Falling interest rates hurt savers

Plummeting interest rates on savings accounts are proving to be a win-lose situation for banks and t

Plummeting interest rates on savings accounts are proving to be a win-lose situation for banks and their customers.

As an economic malaise spoils investors’ appetite for stocks, they are increasingly looking for safe places to put their money with the promise of decent returns.

But people who retreat to Capital Region banks are not finding the high savings interest rates that popped up in 2006 amid fierce competition for consumer dollars. Savings interest rates are dropping as the Federal Reserve cuts short-term interest rates and inflation jumps to 4 percent.

Lower savings interest rates, of course, also mean lower costs for banks.

“For many savers and anyone living on a fixed income, this is a double whammy,” said Greg McBride, a senior financial analyst for Bankrate.com, a North Palm Beach, Fla., rate research and analysis firm.

Gone is the 1-year certificate of deposit with a 5 percent or greater annual percent yield. The nation’s highest-yielding 1-year CD, according to Bankrate.com, is the 4.15 percent APY offered by the Pasadena, Calif.-based IndyMac Bank.

However, similar products offered by area banks feature smaller APYs in the mid-2 percent range. Many savers use CDs to shield cash from inflation, but many now fail to achieve that goal, McBride said.

For the past two years, the balance sheets of Capital Region banks have slumped as slim gains from low-interest loans and hefty payouts on deposits dug into their net interest income. As area banks post their first quarter results this month, a growing number are showing improvements in their net interest margin — their primary driver of revenues calculated as net interest income as a ratio of average earning assets.

“If that’s growing, it should be positive earnings,” TrustCo Bank Corp Vice President and Treasurer Kevin Timmons said of banks’ net interest margin.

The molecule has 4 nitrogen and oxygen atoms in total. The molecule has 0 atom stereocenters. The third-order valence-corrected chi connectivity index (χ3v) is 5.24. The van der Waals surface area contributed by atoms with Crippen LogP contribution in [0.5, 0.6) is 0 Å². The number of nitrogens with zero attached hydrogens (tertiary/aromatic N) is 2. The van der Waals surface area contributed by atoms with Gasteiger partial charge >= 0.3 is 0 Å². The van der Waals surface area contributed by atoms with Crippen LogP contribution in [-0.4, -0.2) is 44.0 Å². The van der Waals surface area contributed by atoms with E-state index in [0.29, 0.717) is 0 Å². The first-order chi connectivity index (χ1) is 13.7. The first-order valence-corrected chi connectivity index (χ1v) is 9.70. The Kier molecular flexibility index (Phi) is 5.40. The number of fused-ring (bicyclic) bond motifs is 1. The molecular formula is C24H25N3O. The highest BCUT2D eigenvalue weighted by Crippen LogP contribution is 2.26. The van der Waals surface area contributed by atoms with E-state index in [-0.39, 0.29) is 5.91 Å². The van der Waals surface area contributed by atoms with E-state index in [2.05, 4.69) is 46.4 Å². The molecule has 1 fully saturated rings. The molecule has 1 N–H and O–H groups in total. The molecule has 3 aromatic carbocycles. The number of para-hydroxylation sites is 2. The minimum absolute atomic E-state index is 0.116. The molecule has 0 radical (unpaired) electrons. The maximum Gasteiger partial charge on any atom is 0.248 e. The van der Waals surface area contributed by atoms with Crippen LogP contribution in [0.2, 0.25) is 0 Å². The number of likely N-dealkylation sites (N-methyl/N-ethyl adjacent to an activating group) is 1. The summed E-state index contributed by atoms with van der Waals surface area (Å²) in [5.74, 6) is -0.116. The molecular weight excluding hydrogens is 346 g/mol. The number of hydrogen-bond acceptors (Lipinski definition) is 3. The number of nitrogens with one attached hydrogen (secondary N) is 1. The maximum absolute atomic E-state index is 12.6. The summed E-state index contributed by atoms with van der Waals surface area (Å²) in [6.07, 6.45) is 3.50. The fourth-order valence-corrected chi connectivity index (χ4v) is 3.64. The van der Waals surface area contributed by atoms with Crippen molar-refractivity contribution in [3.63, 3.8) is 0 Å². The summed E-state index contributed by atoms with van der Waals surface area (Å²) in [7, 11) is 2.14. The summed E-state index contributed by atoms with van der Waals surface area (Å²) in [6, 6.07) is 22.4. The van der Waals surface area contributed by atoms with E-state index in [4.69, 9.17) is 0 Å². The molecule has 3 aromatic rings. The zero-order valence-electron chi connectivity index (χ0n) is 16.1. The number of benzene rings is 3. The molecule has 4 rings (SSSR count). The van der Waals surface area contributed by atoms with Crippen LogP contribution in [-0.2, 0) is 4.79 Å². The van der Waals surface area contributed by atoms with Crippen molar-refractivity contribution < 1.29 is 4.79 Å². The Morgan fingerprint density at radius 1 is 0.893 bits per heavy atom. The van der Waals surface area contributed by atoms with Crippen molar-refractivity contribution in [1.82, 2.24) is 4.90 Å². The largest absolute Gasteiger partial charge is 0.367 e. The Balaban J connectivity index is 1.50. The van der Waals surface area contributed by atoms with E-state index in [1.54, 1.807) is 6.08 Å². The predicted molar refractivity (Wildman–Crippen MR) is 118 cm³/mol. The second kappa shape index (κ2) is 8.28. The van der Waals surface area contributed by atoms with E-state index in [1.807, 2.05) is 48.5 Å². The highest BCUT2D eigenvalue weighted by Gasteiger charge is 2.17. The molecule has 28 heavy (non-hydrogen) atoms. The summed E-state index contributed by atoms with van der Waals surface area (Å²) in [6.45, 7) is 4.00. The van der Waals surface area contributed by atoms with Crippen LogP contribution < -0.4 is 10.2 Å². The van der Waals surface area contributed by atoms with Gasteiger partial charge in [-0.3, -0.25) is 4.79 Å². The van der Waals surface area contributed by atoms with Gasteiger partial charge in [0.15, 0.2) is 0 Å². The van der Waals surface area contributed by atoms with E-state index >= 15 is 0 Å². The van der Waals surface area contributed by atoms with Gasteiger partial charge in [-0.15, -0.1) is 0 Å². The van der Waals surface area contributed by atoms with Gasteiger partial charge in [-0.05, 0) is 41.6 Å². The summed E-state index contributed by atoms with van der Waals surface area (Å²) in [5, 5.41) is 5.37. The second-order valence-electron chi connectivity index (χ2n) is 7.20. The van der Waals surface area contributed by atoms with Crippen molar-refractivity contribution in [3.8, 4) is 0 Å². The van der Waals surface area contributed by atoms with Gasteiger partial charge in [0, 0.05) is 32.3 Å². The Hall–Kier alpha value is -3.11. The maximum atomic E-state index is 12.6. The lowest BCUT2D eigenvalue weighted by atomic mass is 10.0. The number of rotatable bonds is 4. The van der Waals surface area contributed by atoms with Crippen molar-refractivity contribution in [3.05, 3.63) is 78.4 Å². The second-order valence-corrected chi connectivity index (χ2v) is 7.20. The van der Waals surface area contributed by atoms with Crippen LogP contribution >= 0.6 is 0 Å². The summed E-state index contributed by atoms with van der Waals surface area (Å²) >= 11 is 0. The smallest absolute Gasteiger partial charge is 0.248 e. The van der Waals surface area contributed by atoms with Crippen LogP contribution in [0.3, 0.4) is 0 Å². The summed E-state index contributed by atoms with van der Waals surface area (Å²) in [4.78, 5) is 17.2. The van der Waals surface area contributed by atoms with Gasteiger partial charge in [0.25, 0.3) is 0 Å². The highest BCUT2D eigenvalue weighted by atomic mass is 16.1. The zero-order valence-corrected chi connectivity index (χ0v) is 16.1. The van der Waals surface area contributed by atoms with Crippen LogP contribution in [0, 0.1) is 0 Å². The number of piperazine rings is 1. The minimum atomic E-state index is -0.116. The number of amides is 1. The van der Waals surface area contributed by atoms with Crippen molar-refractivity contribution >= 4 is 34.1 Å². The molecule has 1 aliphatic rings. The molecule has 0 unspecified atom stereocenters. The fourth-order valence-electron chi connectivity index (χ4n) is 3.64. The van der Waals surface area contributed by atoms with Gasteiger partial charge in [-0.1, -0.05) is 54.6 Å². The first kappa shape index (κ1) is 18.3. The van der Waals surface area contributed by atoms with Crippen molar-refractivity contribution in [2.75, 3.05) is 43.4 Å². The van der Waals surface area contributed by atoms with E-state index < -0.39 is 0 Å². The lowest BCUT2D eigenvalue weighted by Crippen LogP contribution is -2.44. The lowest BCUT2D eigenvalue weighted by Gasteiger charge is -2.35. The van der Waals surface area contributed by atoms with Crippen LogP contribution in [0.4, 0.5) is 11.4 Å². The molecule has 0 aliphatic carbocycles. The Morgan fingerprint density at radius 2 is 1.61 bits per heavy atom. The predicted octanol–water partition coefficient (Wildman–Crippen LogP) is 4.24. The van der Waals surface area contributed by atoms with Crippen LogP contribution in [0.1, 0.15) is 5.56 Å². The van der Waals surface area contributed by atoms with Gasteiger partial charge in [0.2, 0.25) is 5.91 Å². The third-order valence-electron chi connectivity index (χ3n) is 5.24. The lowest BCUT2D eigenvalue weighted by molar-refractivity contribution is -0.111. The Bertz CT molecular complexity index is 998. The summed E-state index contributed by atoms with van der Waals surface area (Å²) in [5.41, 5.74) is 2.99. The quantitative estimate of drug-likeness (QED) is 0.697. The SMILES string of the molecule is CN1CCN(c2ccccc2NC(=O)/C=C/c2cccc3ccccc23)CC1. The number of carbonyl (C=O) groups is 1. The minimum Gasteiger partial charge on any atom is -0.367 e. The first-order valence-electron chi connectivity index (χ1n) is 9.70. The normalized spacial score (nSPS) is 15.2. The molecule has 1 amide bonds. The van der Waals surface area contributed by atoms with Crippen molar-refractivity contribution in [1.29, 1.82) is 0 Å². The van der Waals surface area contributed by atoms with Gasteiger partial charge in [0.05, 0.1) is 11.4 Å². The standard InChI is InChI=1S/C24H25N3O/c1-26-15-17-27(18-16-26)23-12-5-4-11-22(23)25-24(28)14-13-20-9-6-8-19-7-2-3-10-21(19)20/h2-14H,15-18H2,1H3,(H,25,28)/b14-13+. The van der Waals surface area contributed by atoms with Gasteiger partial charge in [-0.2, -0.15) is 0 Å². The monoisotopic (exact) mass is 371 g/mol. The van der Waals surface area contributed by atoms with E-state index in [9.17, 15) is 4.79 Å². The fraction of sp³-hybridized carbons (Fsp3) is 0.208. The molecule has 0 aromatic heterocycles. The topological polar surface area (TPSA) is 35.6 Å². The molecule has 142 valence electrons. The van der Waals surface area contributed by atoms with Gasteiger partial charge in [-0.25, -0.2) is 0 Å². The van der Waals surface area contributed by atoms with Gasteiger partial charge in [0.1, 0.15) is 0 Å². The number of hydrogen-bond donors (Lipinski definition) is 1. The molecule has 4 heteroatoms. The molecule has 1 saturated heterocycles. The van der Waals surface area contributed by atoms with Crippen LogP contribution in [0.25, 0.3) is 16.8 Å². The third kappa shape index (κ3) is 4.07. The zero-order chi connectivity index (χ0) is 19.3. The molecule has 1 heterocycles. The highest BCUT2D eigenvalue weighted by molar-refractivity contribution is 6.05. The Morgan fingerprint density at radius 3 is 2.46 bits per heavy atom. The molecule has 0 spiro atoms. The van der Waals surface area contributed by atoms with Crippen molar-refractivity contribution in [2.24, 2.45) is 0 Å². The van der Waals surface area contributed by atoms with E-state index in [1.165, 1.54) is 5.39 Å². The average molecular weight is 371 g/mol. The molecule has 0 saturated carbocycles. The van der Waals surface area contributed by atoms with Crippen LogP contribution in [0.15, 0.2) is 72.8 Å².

First Niagara Financial Corp. reported Thursday that its net interest margin rose by 0.8 point to 3.33 percent. That three-months gain followed a 0.5-point decline during the fourth quarter of 2007. The Lockport-based First Niagara Bank parent had a net interest income of 3.62 percent in 2006 and 3.75 percent in 2005.

First Niagara attributed the first quarter’s net interest margin jump to “substantial easing in deposit pricing.” It also posted a 1.6 percent uptick in net income to $18.8 million, compared with the first quarter of 2007.

Although TrustCo’s net interest margin did not rise over the first quarter, it also did not decline, instead remaining flat at 3.07. Timmons viewed that development as promising, given that the Glenville bank holding company’s net interest margin had declined during eight of the previous nine quarters. TrustCo’s net interest margin was 3.16 percent in the first quarter of 2007 and peaked at 4.03 during the first quarter of 2005.

Timmons said the deposit pricing pressure relief TrustCo is feeling comes as online banks tone down their aggressive CD tactics. Those financial institutions, such as Countrywide Bank and Citigroup, are struggling amid the nation’s credit and subprime mortgage crises.

Despite lowering rates on its savings rates from the 5 percent range, Saratoga National Bank & Trust Co. saw a “dramatic” increase in first quarter deposits, particularly with money market accounts, said bank President and Chief Executive Officer Raymond O’Conor. He attributed that spike to consumer flight from Wall Street’s gyrations.

“People are growing increasingly uncomfortable with institutions with which they are not familiar,” O’Conor said.

Saratoga National’s parent, Arrow Financial Corp., last week reported a 23.7 percent increase in first quarter earnings. Its net interest margin was 3.56 percent, up from 3.32 during the previous quarter. Arrow, which also owns the Glens Falls National Bank & Trust Co., saw its net interest margin stabilize and increase in 2007 after two years of steady declines.

O’Conor attributed Arrow’s lower savings rates to a lower federal funds rate, which the Fed has kicked down six times from 5.25 percent in September to 2.25 percent at present. The Fed has been lowering that rate in a bid to stave off a severe recession and spur economic growth.

The federal funds rate is the rate at which depository institutions charge each other for overnight funding. It also influences savings rates offered by banks.

With savings rates not even keeping pace with inflation, area financial advisers are steering clients away from safe, federally insured depository products at banks.

“There’s a million places you can put your money. It all depends on how much risk you want to take on for returns,” Timmons said.

Sanford “Sandy” Family, managing director of investments at the Sanford Family Financial Division of Wachovia Securities in Latham, is recommending tax-exempt municipal bonds that feature APYs around 4.25 percent. Joseph Ventura, manager of William Tell Financial Services in Latham, is also recommending municipal bonds and annuities sponsored by insurance companies.

“There’s still a cautious tone in terms of stocks,” Family said. “We don’t think the market has cleansed itself.”

Categories: Business

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